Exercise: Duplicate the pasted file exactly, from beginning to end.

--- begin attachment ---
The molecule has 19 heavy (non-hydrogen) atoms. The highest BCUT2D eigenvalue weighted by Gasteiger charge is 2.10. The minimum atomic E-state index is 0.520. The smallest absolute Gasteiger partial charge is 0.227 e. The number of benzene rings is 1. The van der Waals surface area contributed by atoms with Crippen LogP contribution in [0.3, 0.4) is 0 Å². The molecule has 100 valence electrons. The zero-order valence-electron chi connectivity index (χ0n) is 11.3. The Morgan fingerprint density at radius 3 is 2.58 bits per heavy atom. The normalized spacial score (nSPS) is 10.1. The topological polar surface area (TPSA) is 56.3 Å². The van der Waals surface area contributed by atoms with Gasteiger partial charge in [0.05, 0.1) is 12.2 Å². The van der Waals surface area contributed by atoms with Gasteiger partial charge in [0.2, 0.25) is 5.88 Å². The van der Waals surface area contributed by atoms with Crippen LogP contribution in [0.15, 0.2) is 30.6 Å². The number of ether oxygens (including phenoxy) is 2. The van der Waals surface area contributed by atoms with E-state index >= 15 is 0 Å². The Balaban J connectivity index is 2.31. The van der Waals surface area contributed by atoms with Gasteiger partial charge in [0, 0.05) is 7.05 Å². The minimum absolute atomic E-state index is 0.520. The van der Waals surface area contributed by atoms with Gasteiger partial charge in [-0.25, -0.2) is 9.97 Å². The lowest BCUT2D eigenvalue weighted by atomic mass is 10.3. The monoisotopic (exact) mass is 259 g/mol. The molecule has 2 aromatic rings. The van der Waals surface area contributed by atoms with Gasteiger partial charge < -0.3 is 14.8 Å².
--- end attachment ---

The molecule has 19 heavy (non-hydrogen) atoms. The highest BCUT2D eigenvalue weighted by Gasteiger charge is 2.10. The minimum atomic E-state index is 0.520. The smallest absolute Gasteiger partial charge is 0.227 e. The number of benzene rings is 1. The van der Waals surface area contributed by atoms with Crippen LogP contribution in [0.3, 0.4) is 0 Å². The molecule has 100 valence electrons. The zero-order valence-electron chi connectivity index (χ0n) is 11.3. The Morgan fingerprint density at radius 3 is 2.58 bits per heavy atom. The normalized spacial score (nSPS) is 10.1. The topological polar surface area (TPSA) is 56.3 Å². The van der Waals surface area contributed by atoms with Gasteiger partial charge in [0.05, 0.1) is 12.2 Å². The van der Waals surface area contributed by atoms with Gasteiger partial charge in [0.2, 0.25) is 5.88 Å². The van der Waals surface area contributed by atoms with Crippen LogP contribution in [0.15, 0.2) is 30.6 Å². The number of ether oxygens (including phenoxy) is 2. The van der Waals surface area contributed by atoms with E-state index >= 15 is 0 Å². The Balaban J connectivity index is 2.31. The van der Waals surface area contributed by atoms with Gasteiger partial charge in [0, 0.05) is 7.05 Å². The minimum absolute atomic E-state index is 0.520. The van der Waals surface area contributed by atoms with Gasteiger partial charge in [-0.25, -0.2) is 9.97 Å². The lowest BCUT2D eigenvalue weighted by atomic mass is 10.3. The monoisotopic (exact) mass is 259 g/mol. The molecule has 2 aromatic rings. The van der Waals surface area contributed by atoms with Gasteiger partial charge < -0.3 is 14.8 Å².